Whoever has reflected upon the public transactions of this country since the war of the revolution, must be convinced that we have degenerated in public virtue. Professions of patriotism, indeed, abound in the present time; but that disinterested love of country which marked our first efforts against the parent state is almost extinguished, or is smothered by the intrigues of corrupt faction. …

The rest of this article is only available to active members of Questia

Sign up now for a free, 1-day trial and receive full access to:

  • Questia's entire collection
  • Automatic bibliography creation
  • More helpful research tools like notes, citations, and highlights
  • A full archive of books and articles related to this one
  • Ad-free environment

Already a member? Log in now.

Notes for this article

Add a new note
If you are trying to select text to create highlights or citations, remember that you must now click or tap on the first word, and then click or tap on the last word.
One moment ...
Default project is now your active project.
Project items

Items saved from this article

This article has been saved
Highlights (0)
Some of your highlights are legacy items.

Highlights saved before July 30, 2012 will not be displayed on their respective source pages.

You can easily re-create the highlights by opening the book page or article, selecting the text, and clicking “Highlight.”

Citations (0)
Some of your citations are legacy items.

Any citation created before July 30, 2012 will labeled as a “Cited page.” New citations will be saved as cited passages, pages or articles.

We also added the ability to view new citations from your projects or the book or article where you created them.

Notes (0)
Bookmarks (0)

You have no saved items from this article

Project items include:
  • Saved book/article
  • Highlights
  • Quotes/citations
  • Notes
  • Bookmarks
Cite this article

Cited article

Citations are available only to our active members.
Sign up now to cite pages or passages in MLA, APA and Chicago citation styles.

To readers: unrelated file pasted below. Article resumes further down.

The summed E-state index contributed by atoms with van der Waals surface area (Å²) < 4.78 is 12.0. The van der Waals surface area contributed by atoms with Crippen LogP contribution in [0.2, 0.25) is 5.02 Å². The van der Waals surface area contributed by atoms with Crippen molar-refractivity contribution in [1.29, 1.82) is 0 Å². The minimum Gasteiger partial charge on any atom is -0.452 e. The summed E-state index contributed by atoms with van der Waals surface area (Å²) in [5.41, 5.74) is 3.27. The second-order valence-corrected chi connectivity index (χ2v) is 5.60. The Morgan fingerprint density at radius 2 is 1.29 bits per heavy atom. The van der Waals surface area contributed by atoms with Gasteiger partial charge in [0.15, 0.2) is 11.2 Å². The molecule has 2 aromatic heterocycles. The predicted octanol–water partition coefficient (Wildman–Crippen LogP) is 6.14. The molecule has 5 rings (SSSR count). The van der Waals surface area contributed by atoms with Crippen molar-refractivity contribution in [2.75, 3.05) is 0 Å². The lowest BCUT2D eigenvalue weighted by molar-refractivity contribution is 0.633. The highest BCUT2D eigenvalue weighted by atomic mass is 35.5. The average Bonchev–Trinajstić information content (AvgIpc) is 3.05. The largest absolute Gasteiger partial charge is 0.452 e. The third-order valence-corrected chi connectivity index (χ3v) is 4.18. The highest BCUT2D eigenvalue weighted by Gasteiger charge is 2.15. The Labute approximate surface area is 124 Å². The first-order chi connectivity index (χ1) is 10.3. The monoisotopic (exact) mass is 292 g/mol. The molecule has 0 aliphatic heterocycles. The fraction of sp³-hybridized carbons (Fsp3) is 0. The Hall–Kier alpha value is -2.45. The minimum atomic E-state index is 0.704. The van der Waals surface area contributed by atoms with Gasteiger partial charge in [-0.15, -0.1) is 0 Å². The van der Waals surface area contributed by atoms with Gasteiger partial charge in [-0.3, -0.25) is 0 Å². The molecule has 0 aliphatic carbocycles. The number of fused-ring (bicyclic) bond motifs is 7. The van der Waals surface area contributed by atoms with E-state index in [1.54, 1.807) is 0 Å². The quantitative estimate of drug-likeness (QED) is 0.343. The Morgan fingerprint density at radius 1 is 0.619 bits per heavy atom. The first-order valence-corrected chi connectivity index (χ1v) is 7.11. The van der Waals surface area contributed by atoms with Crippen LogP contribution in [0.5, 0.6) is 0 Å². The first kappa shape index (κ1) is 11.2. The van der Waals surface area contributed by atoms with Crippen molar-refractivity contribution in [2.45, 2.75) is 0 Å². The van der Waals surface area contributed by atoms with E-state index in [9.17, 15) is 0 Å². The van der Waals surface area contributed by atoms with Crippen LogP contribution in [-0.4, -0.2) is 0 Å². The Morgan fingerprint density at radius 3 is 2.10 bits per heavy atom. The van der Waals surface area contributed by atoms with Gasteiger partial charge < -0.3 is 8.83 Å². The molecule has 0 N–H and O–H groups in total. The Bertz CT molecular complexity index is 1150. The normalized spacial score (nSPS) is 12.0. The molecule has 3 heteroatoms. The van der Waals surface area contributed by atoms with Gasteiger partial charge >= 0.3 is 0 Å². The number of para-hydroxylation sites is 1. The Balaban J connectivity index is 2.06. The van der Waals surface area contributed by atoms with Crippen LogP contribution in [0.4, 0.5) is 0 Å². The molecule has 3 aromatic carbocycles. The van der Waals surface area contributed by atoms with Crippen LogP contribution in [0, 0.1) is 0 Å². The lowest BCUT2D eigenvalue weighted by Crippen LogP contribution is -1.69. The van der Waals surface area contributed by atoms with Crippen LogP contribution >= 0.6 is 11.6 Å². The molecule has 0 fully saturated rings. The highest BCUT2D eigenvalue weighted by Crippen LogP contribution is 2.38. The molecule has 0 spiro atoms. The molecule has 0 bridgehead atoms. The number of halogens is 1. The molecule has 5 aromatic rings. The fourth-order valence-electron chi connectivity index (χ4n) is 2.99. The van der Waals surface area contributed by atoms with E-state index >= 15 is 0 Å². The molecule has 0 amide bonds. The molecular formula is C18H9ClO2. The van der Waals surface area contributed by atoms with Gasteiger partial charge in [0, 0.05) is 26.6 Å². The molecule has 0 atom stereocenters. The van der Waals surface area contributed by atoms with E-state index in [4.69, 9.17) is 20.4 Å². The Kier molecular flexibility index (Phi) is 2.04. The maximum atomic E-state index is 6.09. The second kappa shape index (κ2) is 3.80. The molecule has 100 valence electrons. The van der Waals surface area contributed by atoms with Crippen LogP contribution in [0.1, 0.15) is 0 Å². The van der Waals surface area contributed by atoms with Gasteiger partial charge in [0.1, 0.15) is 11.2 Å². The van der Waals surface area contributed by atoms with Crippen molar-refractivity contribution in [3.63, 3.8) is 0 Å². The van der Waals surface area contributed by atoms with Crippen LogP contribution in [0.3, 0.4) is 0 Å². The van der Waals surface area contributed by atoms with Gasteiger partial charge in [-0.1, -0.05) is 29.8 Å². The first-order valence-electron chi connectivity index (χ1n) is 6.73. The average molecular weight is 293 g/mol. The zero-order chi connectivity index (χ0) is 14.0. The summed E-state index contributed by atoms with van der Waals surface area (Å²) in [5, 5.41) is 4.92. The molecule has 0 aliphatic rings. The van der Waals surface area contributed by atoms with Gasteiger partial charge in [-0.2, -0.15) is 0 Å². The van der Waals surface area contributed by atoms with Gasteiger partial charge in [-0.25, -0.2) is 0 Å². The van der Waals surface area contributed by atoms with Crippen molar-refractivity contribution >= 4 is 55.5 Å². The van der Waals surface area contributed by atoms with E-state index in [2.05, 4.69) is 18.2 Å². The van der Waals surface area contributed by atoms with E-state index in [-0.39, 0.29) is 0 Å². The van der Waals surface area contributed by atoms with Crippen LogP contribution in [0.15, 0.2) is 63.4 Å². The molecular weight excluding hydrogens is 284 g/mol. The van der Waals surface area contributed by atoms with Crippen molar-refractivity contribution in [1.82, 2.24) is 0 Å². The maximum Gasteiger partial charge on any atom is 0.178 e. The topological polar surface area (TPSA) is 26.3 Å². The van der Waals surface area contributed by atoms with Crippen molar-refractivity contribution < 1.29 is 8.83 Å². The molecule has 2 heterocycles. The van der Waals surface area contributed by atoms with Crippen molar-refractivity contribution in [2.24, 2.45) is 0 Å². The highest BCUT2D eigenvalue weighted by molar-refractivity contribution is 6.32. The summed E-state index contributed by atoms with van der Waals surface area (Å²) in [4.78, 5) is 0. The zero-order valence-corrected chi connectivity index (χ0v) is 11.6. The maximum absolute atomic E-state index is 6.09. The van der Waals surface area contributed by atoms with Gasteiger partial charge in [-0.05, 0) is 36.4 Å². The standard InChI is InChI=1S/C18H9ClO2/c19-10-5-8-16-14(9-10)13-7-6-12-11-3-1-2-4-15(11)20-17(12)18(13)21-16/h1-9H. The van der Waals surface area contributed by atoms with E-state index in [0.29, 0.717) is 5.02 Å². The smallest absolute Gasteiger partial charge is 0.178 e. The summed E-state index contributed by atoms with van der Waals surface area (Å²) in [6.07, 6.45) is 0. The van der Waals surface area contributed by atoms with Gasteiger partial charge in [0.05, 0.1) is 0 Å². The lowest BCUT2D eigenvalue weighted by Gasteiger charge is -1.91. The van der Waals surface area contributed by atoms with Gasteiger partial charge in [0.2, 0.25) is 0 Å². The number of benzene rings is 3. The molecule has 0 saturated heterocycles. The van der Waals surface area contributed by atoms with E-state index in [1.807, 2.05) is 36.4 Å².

(Einhorn, 1992, p. 25)

(Einhorn 25)


1. Lois J. Einhorn, Abraham Lincoln, the Orator: Penetrating the Lincoln Legend (Westport, CT: Greenwood Press, 1992), 25,

Cited article

The Dangers of the Union


Text size Smaller Larger Reset View mode
Search within

Search within this article

Look up

Look up a word

  • Dictionary
  • Thesaurus
Please submit a word or phrase above.
Print this page

Print this page

Why can't I print more than one page at a time?

Full screen

matching results for page

    Questia reader help

    How to highlight and cite specific passages

    1. Click or tap the first word you want to select.
    2. Click or tap the last word you want to select, and you’ll see everything in between get selected.
    3. You’ll then get a menu of options like creating a highlight or a citation from that passage of text.

    OK, got it!

    Cited passage

    Citations are available only to our active members.
    Sign up now to cite pages or passages in MLA, APA and Chicago citation styles.

    "Portraying himself as an honest, ordinary person helped Lincoln identify with his audiences." (Einhorn, 1992, p. 25).

    "Portraying himself as an honest, ordinary person helped Lincoln identify with his audiences." (Einhorn 25)

    "Portraying himself as an honest, ordinary person helped Lincoln identify with his audiences."1

    1. Lois J. Einhorn, Abraham Lincoln, the Orator: Penetrating the Lincoln Legend (Westport, CT: Greenwood Press, 1992), 25,

    Cited passage

    Thanks for trying Questia!

    Please continue trying out our research tools, but please note, full functionality is available only to our active members.

    Your work will be lost once you leave this Web page.

    For full access in an ad-free environment, sign up now for a FREE, 1-day trial.

    Already a member? Log in now.